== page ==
(Bloomberg) -- Two surveys suggest China’s manufacturing sector improved or at least stabilized in May compared with the previous month, providing some respite following signs of a slowdown in the economy’s recovery.
China Beige Book, a US-based data provider, said its surveys show manufacturing output increased “notably” in May from April, as did domestic and foreign orders. Separately, Goldman Sachs Group Inc. cited a pick up in the emerging industries purchasing managers’ index.
“It’s still too early to put a nail in the coffin of the post-Covid Zero recovery,” China Beige Book said in a statement. “Manufacturing activity defied rumors of demise, though soft demand from Western economies remains a major headwind.”
Revenue and profit margins for Chinese manufacturers as well as the service and retail sectors also increased in May from the previous month, it said. China Beige Book’s data was based on a survey of about 1,000 Chinese firms conducted between May 18-25.
Economists are closely scrutinizing Chinese economic releases after April’s data widely missed forecasts, causing several investment banks to downgrade their projections for GDP growth this year closer to the government’s official target of about 5%. Investors have turned more bearish on Chinese stocks, with the Hang Seng China Enterprises Index dropping about 20% from its Jan. 27 peak.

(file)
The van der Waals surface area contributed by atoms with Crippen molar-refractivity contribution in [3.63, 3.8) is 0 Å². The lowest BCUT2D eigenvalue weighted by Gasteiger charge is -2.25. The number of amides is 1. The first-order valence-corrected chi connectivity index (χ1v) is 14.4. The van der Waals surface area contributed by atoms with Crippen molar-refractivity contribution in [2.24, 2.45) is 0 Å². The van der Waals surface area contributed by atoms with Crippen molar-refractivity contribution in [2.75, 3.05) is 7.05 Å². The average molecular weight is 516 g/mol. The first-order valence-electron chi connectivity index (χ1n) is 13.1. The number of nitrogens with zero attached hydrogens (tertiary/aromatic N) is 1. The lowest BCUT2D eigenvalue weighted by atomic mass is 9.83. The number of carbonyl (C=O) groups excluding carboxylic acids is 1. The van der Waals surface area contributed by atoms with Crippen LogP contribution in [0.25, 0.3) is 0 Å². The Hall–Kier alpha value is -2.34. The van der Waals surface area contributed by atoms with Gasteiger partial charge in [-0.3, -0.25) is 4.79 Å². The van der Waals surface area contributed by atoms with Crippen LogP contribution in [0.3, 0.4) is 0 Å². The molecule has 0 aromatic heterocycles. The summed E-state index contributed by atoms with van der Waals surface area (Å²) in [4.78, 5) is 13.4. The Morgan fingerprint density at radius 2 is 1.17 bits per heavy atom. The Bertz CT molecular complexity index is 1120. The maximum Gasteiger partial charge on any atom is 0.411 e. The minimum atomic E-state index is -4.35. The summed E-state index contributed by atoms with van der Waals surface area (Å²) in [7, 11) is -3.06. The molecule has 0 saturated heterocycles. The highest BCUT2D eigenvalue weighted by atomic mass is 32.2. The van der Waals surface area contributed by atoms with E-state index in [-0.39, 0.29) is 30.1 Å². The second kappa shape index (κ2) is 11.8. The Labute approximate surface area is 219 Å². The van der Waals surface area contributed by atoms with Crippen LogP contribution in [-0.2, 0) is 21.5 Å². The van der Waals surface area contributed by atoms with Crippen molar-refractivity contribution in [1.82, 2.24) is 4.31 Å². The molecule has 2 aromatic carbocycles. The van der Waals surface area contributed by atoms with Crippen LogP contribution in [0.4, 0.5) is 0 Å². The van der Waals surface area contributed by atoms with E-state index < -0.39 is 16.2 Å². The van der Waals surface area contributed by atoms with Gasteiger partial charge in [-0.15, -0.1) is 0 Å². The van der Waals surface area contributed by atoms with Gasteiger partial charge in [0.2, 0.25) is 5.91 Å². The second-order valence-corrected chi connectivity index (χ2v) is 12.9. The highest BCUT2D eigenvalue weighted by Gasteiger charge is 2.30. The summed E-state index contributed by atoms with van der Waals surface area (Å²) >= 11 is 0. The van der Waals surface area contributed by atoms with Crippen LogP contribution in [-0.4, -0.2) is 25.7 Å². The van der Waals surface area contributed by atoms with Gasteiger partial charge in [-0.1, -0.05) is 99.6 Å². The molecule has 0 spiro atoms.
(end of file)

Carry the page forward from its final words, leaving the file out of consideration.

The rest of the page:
Robin Xing, chief China economist at Morgan Stanley, remained optimistic about China’s growth trajectory for the year despite the softer data last month.
“I would see recent April data weakness as a hiccup,” he said in an interview with Bloomberg TV, adding that the strength in services spending limits any need for additional stimulus. “As we have witnessed in other Asian economies who didn’t use paychecks or fiscal transfers to jump start the recovery, the recovery takes time because you need the service sector to recreate jobs,” he said.
China’s emerging industries PMI, which measures month-on-month changes in activity in sectors such as renewable energy, advanced manufacturing and biotech, showed an uptick in May compared to the previous month after seasonal adjustment, Goldman Sachs’s China economist Hui Shan said in a note.
The EPMI is widely seen as a leading indicator of China’s official manufacturing PMI, and the figures suggest “a tentative sign that manufacturing activity may begin to stabilize,” Hui added.
She expects the official PMI, which is set to be released on Wednesday, to increase from 49.2 in April to 49.8 in May. The consensus of economists is for a reading of 49.5. Any reading below 50 represents a contraction in activity from the previous month.
The housing market remains a concern, with the Beige Book survey finding weakness in the sector.
“Construction is continuing to struggle,” Shehzad Qazi, managing director of the survey company said in an interview on Bloomberg Radio. “The property market recovery remains incredibly uneven. Price growth rebounded from April but sales slowed.”
Official data has shown a strong recovery in services spending like dining out and travel. That could lead to a tighter job market, which would improve household confidence.
(Updates with comments from economists, market reaction.)
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